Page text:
Monday, the nation again pauses to celebrate the legacy of a man who dedicated his life’s work toward uniting a divided nation into something whole through shared values of faith, tolerance and compassion.
Four days later, the U.S. will inaugurate its 45th president, whose campaign and election victory has exposed a country less united than at any time since the Civil War.
It is a stark contrast, but from it, lessons can be learned that may bring us closer to the ideals Dr. Martin Luther King Jr. laid out for us.
Today’s gulf still is often based on race, as it was in King’s day. Despite important steps toward equality, including the two-time election of a black president, there still is a lack of trust at many levels based on skin color and ethnicity. Civil rights remain a work in progress despite those gains.
“I have a dream that one day little black boys and girls will be holding hands with little white boys and girls.” — Dr. Martin Luther King Jr.
Were he around today, King likely would recognize that intolerance also cuts in other ways, not just by skin color but by religion, culture, age, gender and sexual identity. And, perhaps most pointedly these days, by economics. A nation of haves and have-nots will struggle to bridge its other gaps. Those of all backgrounds have been left out of the nation’s perceived prosperity, and abandoned by leaders who cater to others purely for political gain. This more, than anything, could explain why Donald Trump will be sworn in as president Friday.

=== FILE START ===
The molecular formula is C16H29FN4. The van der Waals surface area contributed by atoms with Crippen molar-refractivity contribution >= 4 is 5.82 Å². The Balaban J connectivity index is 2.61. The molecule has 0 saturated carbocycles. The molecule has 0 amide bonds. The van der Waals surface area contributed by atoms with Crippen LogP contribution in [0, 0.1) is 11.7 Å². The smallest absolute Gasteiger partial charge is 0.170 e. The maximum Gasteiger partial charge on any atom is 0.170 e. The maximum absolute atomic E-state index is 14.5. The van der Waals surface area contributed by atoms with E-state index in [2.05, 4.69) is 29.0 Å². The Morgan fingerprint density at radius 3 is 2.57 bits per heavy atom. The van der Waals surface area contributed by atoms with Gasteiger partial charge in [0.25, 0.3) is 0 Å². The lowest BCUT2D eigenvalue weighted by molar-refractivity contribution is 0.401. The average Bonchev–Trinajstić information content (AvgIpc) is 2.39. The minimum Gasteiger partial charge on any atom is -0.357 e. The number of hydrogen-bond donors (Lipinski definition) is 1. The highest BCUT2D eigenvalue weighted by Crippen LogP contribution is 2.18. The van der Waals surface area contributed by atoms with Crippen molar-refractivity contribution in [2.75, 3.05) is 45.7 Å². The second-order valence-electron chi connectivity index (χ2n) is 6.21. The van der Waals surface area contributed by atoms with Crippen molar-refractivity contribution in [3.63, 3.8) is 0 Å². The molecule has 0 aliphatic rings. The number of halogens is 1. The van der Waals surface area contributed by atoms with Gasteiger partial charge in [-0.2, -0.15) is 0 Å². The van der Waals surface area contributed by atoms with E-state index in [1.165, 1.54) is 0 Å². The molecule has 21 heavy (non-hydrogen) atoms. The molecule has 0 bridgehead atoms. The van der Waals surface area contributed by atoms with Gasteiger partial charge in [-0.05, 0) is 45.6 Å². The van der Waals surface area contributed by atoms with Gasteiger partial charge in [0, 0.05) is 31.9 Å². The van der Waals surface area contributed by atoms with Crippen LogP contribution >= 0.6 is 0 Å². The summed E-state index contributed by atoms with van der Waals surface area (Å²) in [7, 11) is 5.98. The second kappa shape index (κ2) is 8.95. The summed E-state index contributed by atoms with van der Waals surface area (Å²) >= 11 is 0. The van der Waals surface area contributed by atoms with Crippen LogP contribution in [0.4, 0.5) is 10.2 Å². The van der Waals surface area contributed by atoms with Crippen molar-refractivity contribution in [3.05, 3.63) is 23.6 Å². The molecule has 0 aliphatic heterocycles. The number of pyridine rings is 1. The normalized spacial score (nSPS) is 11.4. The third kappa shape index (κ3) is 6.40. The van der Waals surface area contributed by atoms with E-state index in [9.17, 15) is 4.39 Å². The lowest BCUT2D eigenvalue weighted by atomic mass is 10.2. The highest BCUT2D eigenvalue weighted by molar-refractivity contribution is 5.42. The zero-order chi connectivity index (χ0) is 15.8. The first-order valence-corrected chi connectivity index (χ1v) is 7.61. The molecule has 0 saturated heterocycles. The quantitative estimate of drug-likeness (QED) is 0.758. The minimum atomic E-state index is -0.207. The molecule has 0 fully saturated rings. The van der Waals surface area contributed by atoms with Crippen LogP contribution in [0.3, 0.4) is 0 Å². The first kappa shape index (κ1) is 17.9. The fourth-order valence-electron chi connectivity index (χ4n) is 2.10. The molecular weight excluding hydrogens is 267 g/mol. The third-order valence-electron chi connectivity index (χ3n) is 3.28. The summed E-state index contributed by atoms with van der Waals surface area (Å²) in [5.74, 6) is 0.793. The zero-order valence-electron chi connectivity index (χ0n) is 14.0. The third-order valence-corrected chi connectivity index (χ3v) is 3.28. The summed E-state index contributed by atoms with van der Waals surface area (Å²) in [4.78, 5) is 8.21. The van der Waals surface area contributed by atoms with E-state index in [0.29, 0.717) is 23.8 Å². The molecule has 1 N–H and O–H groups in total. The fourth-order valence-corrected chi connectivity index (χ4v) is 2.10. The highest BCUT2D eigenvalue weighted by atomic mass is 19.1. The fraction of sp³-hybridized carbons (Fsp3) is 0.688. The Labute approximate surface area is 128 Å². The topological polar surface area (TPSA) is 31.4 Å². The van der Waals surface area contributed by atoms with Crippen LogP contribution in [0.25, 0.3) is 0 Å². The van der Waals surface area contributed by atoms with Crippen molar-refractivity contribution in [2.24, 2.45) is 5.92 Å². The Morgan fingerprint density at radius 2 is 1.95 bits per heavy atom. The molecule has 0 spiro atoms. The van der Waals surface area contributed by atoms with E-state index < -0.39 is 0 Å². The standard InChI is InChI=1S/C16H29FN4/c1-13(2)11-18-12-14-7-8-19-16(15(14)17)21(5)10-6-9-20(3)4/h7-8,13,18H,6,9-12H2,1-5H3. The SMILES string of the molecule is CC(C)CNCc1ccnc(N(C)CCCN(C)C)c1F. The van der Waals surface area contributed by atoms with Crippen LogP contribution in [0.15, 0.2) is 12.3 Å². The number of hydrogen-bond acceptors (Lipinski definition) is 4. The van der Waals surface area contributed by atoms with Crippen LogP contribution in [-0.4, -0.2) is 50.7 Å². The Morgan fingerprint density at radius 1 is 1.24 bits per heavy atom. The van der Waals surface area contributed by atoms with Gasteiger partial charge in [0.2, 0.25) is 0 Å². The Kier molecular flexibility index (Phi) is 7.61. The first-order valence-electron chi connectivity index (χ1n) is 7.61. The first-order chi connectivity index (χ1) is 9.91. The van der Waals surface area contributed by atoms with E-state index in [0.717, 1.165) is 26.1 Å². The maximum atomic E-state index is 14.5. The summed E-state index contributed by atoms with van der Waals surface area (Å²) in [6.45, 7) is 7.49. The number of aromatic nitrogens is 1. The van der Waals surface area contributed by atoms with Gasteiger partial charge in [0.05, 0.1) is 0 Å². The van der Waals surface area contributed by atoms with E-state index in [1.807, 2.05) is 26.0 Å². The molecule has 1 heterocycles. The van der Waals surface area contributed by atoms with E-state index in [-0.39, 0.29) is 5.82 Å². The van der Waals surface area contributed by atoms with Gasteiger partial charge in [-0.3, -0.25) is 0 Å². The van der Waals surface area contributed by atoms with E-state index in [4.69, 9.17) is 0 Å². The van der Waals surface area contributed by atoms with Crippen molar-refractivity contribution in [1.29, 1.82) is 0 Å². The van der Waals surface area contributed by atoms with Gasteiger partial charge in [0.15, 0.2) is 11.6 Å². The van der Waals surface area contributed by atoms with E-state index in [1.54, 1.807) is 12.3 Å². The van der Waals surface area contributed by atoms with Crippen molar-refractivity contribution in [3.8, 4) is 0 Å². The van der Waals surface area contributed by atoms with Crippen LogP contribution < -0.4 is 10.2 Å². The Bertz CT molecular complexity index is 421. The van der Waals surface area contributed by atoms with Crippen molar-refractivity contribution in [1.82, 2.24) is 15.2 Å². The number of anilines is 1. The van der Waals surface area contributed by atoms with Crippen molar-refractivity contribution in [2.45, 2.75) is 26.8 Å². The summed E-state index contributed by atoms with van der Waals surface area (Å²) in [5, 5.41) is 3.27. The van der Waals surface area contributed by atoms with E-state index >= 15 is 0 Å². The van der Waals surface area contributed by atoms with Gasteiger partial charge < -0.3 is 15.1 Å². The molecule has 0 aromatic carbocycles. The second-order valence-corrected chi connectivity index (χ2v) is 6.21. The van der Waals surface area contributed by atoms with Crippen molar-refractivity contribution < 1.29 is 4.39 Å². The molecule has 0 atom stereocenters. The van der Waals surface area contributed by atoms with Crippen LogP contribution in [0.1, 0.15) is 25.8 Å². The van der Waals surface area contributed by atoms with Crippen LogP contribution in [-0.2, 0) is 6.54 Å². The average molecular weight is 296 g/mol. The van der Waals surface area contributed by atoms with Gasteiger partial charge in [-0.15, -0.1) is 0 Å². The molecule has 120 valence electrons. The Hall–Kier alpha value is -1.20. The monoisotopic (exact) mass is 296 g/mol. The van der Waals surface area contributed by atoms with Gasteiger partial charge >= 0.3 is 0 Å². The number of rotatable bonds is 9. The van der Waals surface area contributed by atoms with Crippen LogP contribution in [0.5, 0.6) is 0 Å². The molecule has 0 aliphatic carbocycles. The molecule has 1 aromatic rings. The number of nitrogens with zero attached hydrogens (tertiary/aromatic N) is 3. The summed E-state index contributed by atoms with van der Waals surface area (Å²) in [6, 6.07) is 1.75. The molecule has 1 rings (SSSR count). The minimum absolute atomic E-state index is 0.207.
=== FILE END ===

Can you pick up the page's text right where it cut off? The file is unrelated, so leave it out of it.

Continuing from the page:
It’s easy for expert pundits who occupy the comfortable environs of the bicoastal political and media centers to write off Trump’s victory as “white anger” by a majority race over gains by minorities. It’s likely many did vote for that reason.
But a more widespread cause for Trump’s ascent was a belief the professional governing class no longer works for folks in rural and smalltown America who rotate our tires, build our furniture and pave our streets with an honest day’s labor, often without college degrees on their resumes. Working class people of all races feel left behind, an issue King understood well. Remember, his visit to Memphis in 1968 when he was assassinated was over a garbage workers’ strike.
“We must live together as brothers or perish together as fools.” — King
Thus, it’s fitting many of the King Week events in Gainesville focused on efforts to bring economic equality, education and power to the underserved minority community. We’ll never be one people while some live in crackerbox apartments and can’t find work. And the inability to get children into good schools, on to college and to better jobs keeps that cycle intact.
There are no easy answers today any more than there were five decades ago. But any solution begins with coming off our high horses and working to listen to and understand each other better.
“We must come to see that the end we seek is a society at peace with itself, a society that can live with its conscience.” — King